“We spend a lot of time getting people competent,” says Deakins. “We have an innovative and proactive department.”

As Rogers puts it, the department “offers every single person a chance to excel at what they’re good at.” And each person, she adds, “brings a different dimension” to the department. “Some are excellent technology wise; others have years of experience. I think the combination of the two provides the ultimate care for our patients.”

A Place to Belong

At the end of the day, the goal of the RTs in the pediatric respiratory care department at Rainbow Babies is to provide the best care to the children they treat—through both the good times and the bad.

“You see these kids when they’re not doing so good. Seeing someone so young having to endure some of the things they do before they get better is difficult,” says Palmer. “But at the same time, it makes you just feel good that you can be there for them too.”

And it’s those good moments that make it worthwhile.

“I just see a lot of resilience in these kids—even the sickest of the sickest kids. They always have a smile. They can bounce back. They are full of life. They make you happy,” says Palmer.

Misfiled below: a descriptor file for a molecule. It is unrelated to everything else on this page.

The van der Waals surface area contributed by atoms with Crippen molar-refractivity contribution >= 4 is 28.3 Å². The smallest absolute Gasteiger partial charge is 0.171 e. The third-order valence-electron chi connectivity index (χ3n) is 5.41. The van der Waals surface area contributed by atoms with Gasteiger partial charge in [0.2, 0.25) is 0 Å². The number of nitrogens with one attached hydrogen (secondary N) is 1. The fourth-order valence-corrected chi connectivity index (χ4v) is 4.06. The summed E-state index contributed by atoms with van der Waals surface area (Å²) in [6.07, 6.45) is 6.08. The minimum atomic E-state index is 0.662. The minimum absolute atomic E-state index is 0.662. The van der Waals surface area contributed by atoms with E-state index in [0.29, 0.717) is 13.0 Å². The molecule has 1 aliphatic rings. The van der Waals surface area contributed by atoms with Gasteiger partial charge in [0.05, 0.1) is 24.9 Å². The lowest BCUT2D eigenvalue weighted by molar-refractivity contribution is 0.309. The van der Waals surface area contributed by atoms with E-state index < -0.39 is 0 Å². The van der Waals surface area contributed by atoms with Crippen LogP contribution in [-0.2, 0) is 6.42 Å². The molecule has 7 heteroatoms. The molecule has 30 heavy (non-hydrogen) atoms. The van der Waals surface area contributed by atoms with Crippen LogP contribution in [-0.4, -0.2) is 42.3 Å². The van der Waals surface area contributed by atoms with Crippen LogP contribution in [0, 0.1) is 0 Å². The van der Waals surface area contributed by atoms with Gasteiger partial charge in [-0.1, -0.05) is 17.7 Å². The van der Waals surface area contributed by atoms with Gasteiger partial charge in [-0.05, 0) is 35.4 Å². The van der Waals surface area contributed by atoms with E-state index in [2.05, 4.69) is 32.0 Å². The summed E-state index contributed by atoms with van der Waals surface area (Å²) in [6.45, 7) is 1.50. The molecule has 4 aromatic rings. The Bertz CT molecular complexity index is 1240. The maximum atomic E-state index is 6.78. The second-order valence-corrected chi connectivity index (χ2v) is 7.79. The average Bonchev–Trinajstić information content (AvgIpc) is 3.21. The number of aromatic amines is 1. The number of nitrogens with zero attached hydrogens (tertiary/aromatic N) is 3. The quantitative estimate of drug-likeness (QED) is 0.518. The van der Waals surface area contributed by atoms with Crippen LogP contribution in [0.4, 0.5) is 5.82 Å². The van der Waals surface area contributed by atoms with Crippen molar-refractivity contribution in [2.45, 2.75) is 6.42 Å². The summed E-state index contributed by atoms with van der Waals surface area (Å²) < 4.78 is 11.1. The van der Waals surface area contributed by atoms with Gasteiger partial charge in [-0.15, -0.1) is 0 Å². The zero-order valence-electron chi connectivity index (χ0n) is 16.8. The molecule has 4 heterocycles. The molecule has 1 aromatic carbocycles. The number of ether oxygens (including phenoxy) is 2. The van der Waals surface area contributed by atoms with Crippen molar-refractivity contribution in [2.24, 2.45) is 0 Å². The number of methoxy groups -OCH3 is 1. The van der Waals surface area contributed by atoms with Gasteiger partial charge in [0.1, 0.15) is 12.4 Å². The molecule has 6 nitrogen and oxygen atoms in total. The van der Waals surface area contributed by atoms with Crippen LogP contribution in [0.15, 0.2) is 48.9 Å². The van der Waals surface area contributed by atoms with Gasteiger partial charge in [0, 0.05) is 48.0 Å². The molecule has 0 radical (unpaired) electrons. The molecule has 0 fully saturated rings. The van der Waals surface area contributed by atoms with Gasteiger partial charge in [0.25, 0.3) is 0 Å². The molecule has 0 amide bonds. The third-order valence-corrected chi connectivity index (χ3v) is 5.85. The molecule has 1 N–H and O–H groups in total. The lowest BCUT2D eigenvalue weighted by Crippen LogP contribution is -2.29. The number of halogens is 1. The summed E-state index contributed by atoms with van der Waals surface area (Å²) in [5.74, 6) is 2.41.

It’s that ability to find the good times amid the hard times that has led people like Deakins, Palmer, and Rogers to commit their professional careers to treating the pediatric respiratory patients at Rainbow.

“I think it takes a special person to [work in pediatrics] because it is heartbreaking at times—it’s extremely heartbreaking at times,” says Rogers. “But for the people who work here, maybe it’s the pull of a child’s smile that you’ve done something for, or a child’s touch that tells you, ‘Wow, I need to do this. This is where I belong.'”


Alison Werner is the former associate editor of RT and current editor-in-chief of Orthodontics Products. For further information, contact [email protected].